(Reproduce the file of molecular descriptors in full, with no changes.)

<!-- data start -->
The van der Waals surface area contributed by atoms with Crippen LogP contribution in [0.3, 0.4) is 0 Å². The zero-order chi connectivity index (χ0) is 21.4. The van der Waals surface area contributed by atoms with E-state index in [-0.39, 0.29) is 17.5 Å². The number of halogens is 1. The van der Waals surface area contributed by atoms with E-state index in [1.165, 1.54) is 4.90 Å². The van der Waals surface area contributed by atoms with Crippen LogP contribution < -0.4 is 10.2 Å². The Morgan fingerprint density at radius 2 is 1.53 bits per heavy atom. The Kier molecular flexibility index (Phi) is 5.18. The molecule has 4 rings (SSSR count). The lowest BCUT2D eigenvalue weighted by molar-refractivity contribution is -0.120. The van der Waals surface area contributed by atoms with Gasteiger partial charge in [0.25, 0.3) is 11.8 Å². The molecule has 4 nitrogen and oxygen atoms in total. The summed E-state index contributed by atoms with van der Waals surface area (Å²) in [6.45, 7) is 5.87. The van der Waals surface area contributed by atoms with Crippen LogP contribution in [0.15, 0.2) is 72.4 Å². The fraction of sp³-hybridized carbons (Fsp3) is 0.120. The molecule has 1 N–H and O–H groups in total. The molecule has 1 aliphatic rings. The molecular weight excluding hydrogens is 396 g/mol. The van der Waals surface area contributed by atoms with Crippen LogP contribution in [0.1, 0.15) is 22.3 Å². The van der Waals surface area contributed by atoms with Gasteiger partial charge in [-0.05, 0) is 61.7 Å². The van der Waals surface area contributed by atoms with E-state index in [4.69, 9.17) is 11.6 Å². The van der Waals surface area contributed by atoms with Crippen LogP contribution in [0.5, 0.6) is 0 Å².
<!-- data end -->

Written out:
The van der Waals surface area contributed by atoms with Crippen LogP contribution in [0.3, 0.4) is 0 Å². The zero-order chi connectivity index (χ0) is 21.4. The van der Waals surface area contributed by atoms with E-state index in [-0.39, 0.29) is 17.5 Å². The number of halogens is 1. The van der Waals surface area contributed by atoms with E-state index in [1.165, 1.54) is 4.90 Å². The van der Waals surface area contributed by atoms with Crippen LogP contribution < -0.4 is 10.2 Å². The Morgan fingerprint density at radius 2 is 1.53 bits per heavy atom. The Kier molecular flexibility index (Phi) is 5.18. The molecule has 4 rings (SSSR count). The lowest BCUT2D eigenvalue weighted by molar-refractivity contribution is -0.120. The van der Waals surface area contributed by atoms with Gasteiger partial charge in [0.25, 0.3) is 11.8 Å². The molecule has 4 nitrogen and oxygen atoms in total. The summed E-state index contributed by atoms with van der Waals surface area (Å²) in [6.45, 7) is 5.87. The van der Waals surface area contributed by atoms with Crippen LogP contribution in [0.15, 0.2) is 72.4 Å². The fraction of sp³-hybridized carbons (Fsp3) is 0.120. The molecule has 1 N–H and O–H groups in total. The molecule has 1 aliphatic rings. The molecular weight excluding hydrogens is 396 g/mol. The van der Waals surface area contributed by atoms with Crippen LogP contribution in [0.1, 0.15) is 22.3 Å². The van der Waals surface area contributed by atoms with Gasteiger partial charge in [-0.05, 0) is 61.7 Å². The van der Waals surface area contributed by atoms with E-state index in [4.69, 9.17) is 11.6 Å². The van der Waals surface area contributed by atoms with Crippen LogP contribution in [0.5, 0.6) is 0 Å².